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Azania (Ancient Greek: Ἀζανία)[citation needed] is a name that has been applied to various parts of southeastern tropical Africa.[1] In the Roman period and perhaps earlier, the toponym referred to a portion of the Southeast Africa coast extending from northern Kenya to the border between Mozambique and South Africa.,[2][3] Azania was mostly inhabited by Southern Cushitic peoples, whose groups would rule the area until the great Bantu Migration.[4][5]

Ancient Azania[edit]

Pliny the Elder mentions an "Azanian Sea" (N.H. 6.34) that began around the emporium of Adulis and stretched around the south coast of Africa. The 1st century AD Greek travelogue the Periplus of the Erythraean Sea first describes Azania based on its author's intimate knowledge of the area. Chapter 15 of the Periplus suggests that Azania could be the littoral area south of present-day Somalia (the "Lesser and Greater Bluffs", the "Lesser and Greater Strands", and the "Seven Courses").[6] Chapter sixteen describes the emporium of Rhapta, located south of the Puralean Islands at the end of the Seven Courses of Azania, as the "southernmost market of Azania". The Periplus does not mention any dark-skinned "Ethiopians" among the area's inhabitants. They only later appear in Ptolemy's Geographia, but in a region far south, around the "Bantu nucleus" of northern Mozambique. According to John Donnelly Fage, these early Greek documents altogether suggest that the original inhabitants of the Azania coast, the "Azanians", were of the same ancestral stock as the Afro-Asiatic populations to the north of them along the Red Sea. Subsequently, by the 10th century AD, these original "Azanians" had been replaced by early waves of Bantu settlers.[7]

Later Western writers who mention Azania include Claudius Ptolemy (c. 100 – c. 170 CE) and Cosmas Indicopleustes (6th century CE).

Azania was known to the Chinese as 澤散 (Middle Chinese: /ɖˠæk̚.sɑnX/, Pinyin: zésàn) by the 3rd century AD.[8]


The term was briefly revived in the second half of the 20th century as the appellation given to South Africa by African nationalists such as the Pan Africanist Congress of Azania (PAC) party. It was also considered as a possible name for South Sudan when it voted for independence in 2011, and has been applied to Jubaland within Somalia.

Zanj Coast[edit]

Mofarite, Hadramite and Omani merchants established various trading posts on the Zanj Coast corresponding to Azania, the South Semitic etymology of A'Zania preceded the later Arabic Al-Zanjia.

See also[edit]


  1. ^ Collins & Pisarevsky (2004). "Amalgamating eastern Gondwana: The evolution of the Circum-Indian Orogens". Earth-Science Reviews. 71 (3): 229–270. Bibcode:2005ESRv...71..229C. doi:10.1016/j.earscirev.2005.02.004.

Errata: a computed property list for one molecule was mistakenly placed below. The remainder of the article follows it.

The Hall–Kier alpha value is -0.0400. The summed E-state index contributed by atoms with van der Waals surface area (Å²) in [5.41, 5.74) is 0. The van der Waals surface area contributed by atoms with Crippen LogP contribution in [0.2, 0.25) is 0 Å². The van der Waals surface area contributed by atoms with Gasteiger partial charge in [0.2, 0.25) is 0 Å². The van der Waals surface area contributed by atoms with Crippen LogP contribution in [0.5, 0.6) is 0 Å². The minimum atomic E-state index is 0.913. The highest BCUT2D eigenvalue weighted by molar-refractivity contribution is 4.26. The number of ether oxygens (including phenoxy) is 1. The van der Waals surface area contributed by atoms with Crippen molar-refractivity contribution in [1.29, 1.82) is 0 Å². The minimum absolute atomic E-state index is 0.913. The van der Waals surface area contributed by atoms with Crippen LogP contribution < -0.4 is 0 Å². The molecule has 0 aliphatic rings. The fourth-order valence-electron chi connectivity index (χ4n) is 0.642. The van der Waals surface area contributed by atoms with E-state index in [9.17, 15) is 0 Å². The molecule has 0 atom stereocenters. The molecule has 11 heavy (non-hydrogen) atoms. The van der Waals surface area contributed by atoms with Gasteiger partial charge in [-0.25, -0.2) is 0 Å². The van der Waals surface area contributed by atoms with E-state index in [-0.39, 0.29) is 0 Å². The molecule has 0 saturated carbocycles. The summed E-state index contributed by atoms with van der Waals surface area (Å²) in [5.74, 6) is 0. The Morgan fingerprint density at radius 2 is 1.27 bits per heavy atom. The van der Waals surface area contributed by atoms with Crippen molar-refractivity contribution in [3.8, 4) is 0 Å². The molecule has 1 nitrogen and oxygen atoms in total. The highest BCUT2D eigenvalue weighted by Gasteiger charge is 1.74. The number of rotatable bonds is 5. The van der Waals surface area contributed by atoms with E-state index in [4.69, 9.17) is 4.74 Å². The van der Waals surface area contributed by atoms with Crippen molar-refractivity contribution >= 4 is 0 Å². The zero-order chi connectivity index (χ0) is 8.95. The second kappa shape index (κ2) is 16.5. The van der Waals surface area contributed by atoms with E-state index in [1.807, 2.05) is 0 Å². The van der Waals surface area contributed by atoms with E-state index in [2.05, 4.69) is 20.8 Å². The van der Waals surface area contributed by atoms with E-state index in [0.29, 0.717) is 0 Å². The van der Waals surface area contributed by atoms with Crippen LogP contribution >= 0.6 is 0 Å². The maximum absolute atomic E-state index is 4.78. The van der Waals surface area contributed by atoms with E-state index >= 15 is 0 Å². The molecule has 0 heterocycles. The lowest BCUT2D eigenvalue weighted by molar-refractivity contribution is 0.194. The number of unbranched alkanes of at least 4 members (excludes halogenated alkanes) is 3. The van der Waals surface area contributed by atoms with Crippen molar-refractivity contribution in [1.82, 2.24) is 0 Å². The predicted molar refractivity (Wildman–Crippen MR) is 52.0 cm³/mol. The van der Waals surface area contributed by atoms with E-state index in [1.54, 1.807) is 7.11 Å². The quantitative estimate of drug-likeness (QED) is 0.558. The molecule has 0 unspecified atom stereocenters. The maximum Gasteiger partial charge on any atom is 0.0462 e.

2. ^ Richard Pankhurst, An Introduction to the Economic History of Ethiopia, (Lalibela House: 1961), p.21
  3. ^ The rise of Azania. Snippet w: David Dube. 1983. p. 17.
  4. ^ JournalInsert Hilton, John (1993-10). "Peoples of Azania". Electronic Antiquity: Communicating the Classics. 1 (5). ISSN 1320-3606. Check date values in: |date= (help).
  5. ^ Azania. 1983.
  6. ^ George Wynn Brereton Huntingford, The Periplus of the Erythraean Sea, (Hakluyt Society: 1980), p.29
  7. ^ Fage, John (23 October 2013). A History of Africa. Routledge. pp. 25–26. ISBN 978-1317797272. Retrieved 20 January 2015.
  8. ^ "Weilue: The Peoples of the West. Draft translation by John Hill". 23 May 2004. Retrieved 27 December 2016.


  • Casson, Lionel (1989). The Periplus Maris Erythraei. Lionel Casson. (Translation by H. Frisk, 1927, with updates and improvements and detailed notes). Princeton, Princeton University Press.
  • Chami, F. A. (1999). "The Early Iron Age on Mafia island and its relationship with the mainland." Azania Vol. XXXIV 1999, pp. 1–10.
  • Chami, Felix A. 2002. "The Egypto-Graeco-Romans and Paanchea/Azania: sailing in the Erythraean Sea." From: Red Sea Trade and Travel. The British Museum. Sunday 6 October 2002. Organised by The Society for Arabian Studies.[][dead link]
  • Collins, Alan S.; Pisarevsky, Sergei A. (2005). "Amalgamating eastern Gondwana: The evolution of the Circum-Indian Orogens". Earth-Science Reviews. 71 (3–4): 229–270. Bibcode:2005ESRv...71..229C. doi:10.1016/j.earscirev.2005.02.004.
  • Huntingford, G.W.B. (trans. & ed.). Periplus of the Erythraean Sea. Hakluyt Society. London, 1980.
  • Yu Huan, The Weilue in The Peoples of the West, translation by John E. Hill [1]

External links[edit]

  1. ^ "Weilue: The Peoples of the West". 23 May 2004. Retrieved 27 December 2016.